Anyway, that’s the angle I’d like to take in this series of articles for Eastwood: the happy marriage between technical knowledge and smart guitar collecting. For me, it’s a marriage that has worked for more than forty years.  For you, I want it to be an introduction to what you need to know to become a Smarter Guitar Nut too, with a special focus on oddball and unusual instruments. This is, after all, written for Eastwood!

The subjects I’ll cover include:

  • Generally, what to look for (and look out for) in a guitar
  • How to recognize whether the instrument is in original condition
  • What parts can be replaced to improve playability without hurting its collectable value
  • What types of repair work or improvements are usually required in most guitars and how to do those repairs without affecting a guitar’s collectable value
  • Originals vs. reissues: which is better for you and how a re-issue can become a collectable itself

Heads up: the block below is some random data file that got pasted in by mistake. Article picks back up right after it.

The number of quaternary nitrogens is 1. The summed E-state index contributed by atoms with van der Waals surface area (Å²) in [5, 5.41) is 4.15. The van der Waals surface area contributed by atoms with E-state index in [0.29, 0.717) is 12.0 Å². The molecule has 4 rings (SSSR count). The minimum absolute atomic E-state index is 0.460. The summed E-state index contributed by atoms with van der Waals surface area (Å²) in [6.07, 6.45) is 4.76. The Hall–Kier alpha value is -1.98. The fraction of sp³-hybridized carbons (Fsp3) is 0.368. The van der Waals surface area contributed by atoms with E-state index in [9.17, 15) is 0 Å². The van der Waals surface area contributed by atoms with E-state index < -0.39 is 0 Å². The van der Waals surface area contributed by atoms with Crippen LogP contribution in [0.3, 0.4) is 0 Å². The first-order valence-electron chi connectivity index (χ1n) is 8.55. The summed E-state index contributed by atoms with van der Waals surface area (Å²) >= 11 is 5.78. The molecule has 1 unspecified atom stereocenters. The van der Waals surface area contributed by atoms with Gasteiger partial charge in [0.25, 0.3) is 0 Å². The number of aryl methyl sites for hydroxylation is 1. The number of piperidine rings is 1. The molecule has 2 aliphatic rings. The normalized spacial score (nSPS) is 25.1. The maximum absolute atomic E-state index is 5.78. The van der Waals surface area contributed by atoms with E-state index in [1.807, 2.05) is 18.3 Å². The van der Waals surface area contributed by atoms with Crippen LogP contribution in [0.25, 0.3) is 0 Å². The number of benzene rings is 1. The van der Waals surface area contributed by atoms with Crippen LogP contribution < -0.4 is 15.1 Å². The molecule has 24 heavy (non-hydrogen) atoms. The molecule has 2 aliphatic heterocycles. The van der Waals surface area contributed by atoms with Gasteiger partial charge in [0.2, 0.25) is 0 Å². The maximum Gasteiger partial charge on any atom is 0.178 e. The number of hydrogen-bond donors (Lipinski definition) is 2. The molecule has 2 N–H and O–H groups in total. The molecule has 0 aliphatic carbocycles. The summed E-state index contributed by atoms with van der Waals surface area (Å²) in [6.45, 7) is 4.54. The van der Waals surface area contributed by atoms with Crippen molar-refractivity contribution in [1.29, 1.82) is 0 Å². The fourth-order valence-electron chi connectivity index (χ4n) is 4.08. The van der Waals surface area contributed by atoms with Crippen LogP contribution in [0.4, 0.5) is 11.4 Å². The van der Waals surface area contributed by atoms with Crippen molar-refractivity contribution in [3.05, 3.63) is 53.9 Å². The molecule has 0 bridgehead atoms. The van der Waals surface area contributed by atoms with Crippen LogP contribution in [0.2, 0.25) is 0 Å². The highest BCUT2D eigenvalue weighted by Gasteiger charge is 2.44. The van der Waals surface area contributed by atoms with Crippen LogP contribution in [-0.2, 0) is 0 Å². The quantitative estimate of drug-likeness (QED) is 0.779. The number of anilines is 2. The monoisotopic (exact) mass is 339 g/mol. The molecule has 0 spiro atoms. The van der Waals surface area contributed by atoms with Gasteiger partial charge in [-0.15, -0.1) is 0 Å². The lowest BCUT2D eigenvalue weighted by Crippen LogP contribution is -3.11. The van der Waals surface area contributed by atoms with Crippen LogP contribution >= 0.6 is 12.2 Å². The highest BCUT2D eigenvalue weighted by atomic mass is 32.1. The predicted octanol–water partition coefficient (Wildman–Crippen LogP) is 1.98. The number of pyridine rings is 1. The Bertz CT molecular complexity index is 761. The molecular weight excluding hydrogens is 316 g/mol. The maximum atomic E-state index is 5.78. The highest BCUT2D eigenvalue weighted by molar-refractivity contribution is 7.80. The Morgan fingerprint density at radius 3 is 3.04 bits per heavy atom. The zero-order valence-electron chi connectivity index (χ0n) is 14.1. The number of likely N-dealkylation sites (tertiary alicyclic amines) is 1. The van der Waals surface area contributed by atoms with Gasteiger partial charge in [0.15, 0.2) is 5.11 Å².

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Probably the most common modification to vintage instruments: New tuners. When should this be done? How should it be done ? And, when should it not be done?

For each of these subjects, I’ll be getting into how you can do these things yourself and when to know that a pro should become involved. Ultimately, the goal is to make you a more knowledgeable guitar owner and collector.

First, here’s a little relevant personal history. I started repairing instruments when I was a teenager. I’d brought my prized Rickenbacker bass to a local shop to have it set up. I don’t think I even knew what “set up” meant…all I knew was it ought to get done. I must have read it somewhere.

When the bass was ready, the shop charged me only $6 rather than the expected $8 (remember, this was a long time ago!) because, as they explained, they couldn’t intonate the E string; the bridge saddle had been pulled back as far as it would go and the string was still slightly sharp when played up the neck. I was happy enough to save $2 (like I said, this was a long time ago) but, as well, my interest was tweaked. I asked what “intonation” meant and the explanation I got inspired me to pursue the issue.

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The modern solution for Riks with intonation problems: The Hipshot Bridge. There are many modern parts that can improve vintage instruments without modiufication.